Vijender Singh on India's Olympic Dream, and his American Dreams

“When any athlete gets a medal, whether it’s national, or CWG, or Asian Games, everyone says my target is an Olympic medal. But it’s not that easy.”
Vijender Singh

He’s a man rarely short on packing a punch – be it in front of adoring thousands, inside a boxing ring, or to the media in quieter confines. And he lives up to the billing within seconds of striking a conversation.

Vijender Singh is 33, and has spent large parts of the last three years outside India, ever since he opted to turn towards professional boxing. That doesn’t stop India’s first Olympic medallist in the sport from keeping a keen eye on where Indian boxing is headed.

There are, of course, significant positives to dwell on – Amit Panghal clinched a first Asian Games gold in the men’s light flyweight category in September, while three gold medals were won at the Commonwealth Games.

Olympic Medals Don’t Come Easy

Vijender is all-praise for the future crop of boxers in the country, but focuses on the importance of getting basics in place before setting fancy dreams.

“They are doing so far so good,” he says when asked to comment on India’s performances in 2018. “We are expecting good things from the young crowd, especially Amit Panghal, who’s got the Asian Games gold medal.”

“I hope they will do better in the future and come up with an Olympic medal.”

The road to that glory – the road to Tokyo 2020, in the case of the current generation – is far from straight-forward.

“It’s easy to say that my target is the Olympics, but the Olympic Games isn’t easy. When you go there, that’s when you realise how difficult it is.”

“We should educate them (young boxers), have a proper plan in place to tell them this is how it goes (at the Olympics).”
Vijender Singh

Madison Dreams

Madison Square Garden. The theater of sporting theater. A venue for champions. A venue of dreams.

The dream is set to come true for Vijender in his fourth year as professional boxer. The reigning WBO Asia Pacific and Oriental champion in the Super Middleweight category signed for ‘Top Rank’ – the biggest promoters in professional boxing – in November.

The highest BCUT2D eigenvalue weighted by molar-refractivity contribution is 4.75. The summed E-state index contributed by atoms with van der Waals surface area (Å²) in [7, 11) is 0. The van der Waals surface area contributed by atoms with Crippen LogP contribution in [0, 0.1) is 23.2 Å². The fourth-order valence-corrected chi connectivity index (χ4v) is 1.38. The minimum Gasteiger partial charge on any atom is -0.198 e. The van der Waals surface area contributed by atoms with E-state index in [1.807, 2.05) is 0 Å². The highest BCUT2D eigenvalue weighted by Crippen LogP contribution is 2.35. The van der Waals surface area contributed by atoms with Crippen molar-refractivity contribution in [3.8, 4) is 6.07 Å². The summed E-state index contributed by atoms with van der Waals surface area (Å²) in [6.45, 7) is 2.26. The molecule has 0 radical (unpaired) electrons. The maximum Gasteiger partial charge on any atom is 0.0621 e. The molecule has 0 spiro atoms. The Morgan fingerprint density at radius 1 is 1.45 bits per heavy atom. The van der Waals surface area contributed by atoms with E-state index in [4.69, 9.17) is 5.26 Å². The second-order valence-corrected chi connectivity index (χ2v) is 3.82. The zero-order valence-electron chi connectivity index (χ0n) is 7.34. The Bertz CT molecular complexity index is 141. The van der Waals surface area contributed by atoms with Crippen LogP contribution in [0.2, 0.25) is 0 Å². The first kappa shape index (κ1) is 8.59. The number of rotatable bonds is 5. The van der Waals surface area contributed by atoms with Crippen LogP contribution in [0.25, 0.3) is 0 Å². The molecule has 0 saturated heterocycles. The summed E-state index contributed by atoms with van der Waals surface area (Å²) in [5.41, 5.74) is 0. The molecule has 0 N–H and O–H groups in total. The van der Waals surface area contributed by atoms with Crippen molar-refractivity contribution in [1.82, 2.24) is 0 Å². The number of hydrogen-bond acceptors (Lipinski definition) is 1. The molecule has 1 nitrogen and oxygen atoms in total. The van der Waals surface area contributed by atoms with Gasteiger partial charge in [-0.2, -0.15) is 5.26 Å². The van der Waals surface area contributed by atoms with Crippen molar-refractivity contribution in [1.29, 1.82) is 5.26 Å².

Founded and owned by the legendary Bob Arum, Top Rank’s clientele includes Muhammad Ali, Floyd Mayweather and Manny Pacquiao to name just a few.

He (Bob Arum) is the best promoter in the world. It’s my dream to be fighting in USA. I explained to Bob when I met him, I told him I have a dream to fight in Madison Square Garden. Hopefully, we will fulfil that dream.
Vijender Singh

Vijender is expecting to contest his first bout under Top Rank in February/March 2018. He will enter the United States boasting a 10-0 record since turning pro in 2015.

Everyone’s Inspiration: MC Mary Kom

In the legion of Indian boxing, or indeed in the annals of Indian sport, Vijender Singh and MC Mary Kom share a special place together. They remain the only Indian boxers to have ever won an Olympic medal.

Vijender’s bronze at Beijing 2008 was followed by Mary’s at London 2012. While Vijender has set his sights to the professional arena, 35-year-old Mary continues to rule the regular roost – and won an all-time record-equalling sixth World Championship title next month.

Six-time world champion – that’s huge for the whole nation. She is an inspiration for everyone, men and women. I always tell everyone I have only one kid but I couldn’t do itbut she has had three kids and is still a six-time world champion.That gives me a huge boost, that if she can do it, I can do it.
Vijender Singh

Magnificent Mary provides the perfect inspiration to a year of great significance in Indian boxing – as Vijender takes his first steps towards his American dream, his fellow colleagues at home will embark upon the road to the Olympic dream, taking their first steps towards the 2020 Tokyo Olympics.

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